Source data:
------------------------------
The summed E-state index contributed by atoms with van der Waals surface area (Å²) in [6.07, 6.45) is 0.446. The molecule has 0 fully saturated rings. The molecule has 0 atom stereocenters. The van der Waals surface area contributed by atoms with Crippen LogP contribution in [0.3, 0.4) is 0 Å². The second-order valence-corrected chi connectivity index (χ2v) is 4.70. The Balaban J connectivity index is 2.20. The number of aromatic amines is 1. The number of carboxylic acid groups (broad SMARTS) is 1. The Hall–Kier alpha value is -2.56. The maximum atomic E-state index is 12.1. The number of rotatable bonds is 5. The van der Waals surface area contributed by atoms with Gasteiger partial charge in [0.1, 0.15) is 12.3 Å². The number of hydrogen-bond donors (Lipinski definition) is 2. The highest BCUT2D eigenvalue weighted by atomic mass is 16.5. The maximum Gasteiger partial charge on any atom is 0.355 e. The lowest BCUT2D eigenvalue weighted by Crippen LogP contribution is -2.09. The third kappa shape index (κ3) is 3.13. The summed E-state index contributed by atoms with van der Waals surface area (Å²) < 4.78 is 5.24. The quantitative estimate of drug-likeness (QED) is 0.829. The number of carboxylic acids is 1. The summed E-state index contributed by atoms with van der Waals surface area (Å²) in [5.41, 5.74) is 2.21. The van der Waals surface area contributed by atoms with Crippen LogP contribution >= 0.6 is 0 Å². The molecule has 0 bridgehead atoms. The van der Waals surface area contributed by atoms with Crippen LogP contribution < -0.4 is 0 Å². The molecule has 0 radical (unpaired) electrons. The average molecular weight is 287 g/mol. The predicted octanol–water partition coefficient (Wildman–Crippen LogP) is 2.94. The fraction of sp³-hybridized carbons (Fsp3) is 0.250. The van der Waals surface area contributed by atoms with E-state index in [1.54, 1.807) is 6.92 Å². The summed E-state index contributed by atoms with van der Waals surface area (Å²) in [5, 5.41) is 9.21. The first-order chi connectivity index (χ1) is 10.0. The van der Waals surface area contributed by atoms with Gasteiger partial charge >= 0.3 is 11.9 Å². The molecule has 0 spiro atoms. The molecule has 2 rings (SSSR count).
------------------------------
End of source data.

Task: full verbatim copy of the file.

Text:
The summed E-state index contributed by atoms with van der Waals surface area (Å²) in [6.07, 6.45) is 0.446. The molecule has 0 fully saturated rings. The molecule has 0 atom stereocenters. The van der Waals surface area contributed by atoms with Crippen LogP contribution in [0.3, 0.4) is 0 Å². The second-order valence-corrected chi connectivity index (χ2v) is 4.70. The Balaban J connectivity index is 2.20. The number of aromatic amines is 1. The number of carboxylic acid groups (broad SMARTS) is 1. The Hall–Kier alpha value is -2.56. The maximum atomic E-state index is 12.1. The number of rotatable bonds is 5. The van der Waals surface area contributed by atoms with Gasteiger partial charge in [0.1, 0.15) is 12.3 Å². The number of hydrogen-bond donors (Lipinski definition) is 2. The highest BCUT2D eigenvalue weighted by atomic mass is 16.5. The maximum Gasteiger partial charge on any atom is 0.355 e. The lowest BCUT2D eigenvalue weighted by Crippen LogP contribution is -2.09. The third kappa shape index (κ3) is 3.13. The summed E-state index contributed by atoms with van der Waals surface area (Å²) < 4.78 is 5.24. The quantitative estimate of drug-likeness (QED) is 0.829. The number of carboxylic acids is 1. The summed E-state index contributed by atoms with van der Waals surface area (Å²) in [5.41, 5.74) is 2.21. The van der Waals surface area contributed by atoms with Crippen LogP contribution >= 0.6 is 0 Å². The molecule has 0 bridgehead atoms. The van der Waals surface area contributed by atoms with Crippen LogP contribution < -0.4 is 0 Å². The molecule has 0 radical (unpaired) electrons. The average molecular weight is 287 g/mol. The predicted octanol–water partition coefficient (Wildman–Crippen LogP) is 2.94. The fraction of sp³-hybridized carbons (Fsp3) is 0.250. The van der Waals surface area contributed by atoms with E-state index in [1.54, 1.807) is 6.92 Å². The summed E-state index contributed by atoms with van der Waals surface area (Å²) in [5, 5.41) is 9.21. The first-order chi connectivity index (χ1) is 10.0. The van der Waals surface area contributed by atoms with Gasteiger partial charge >= 0.3 is 11.9 Å². The molecule has 0 spiro atoms. The molecule has 2 rings (SSSR count).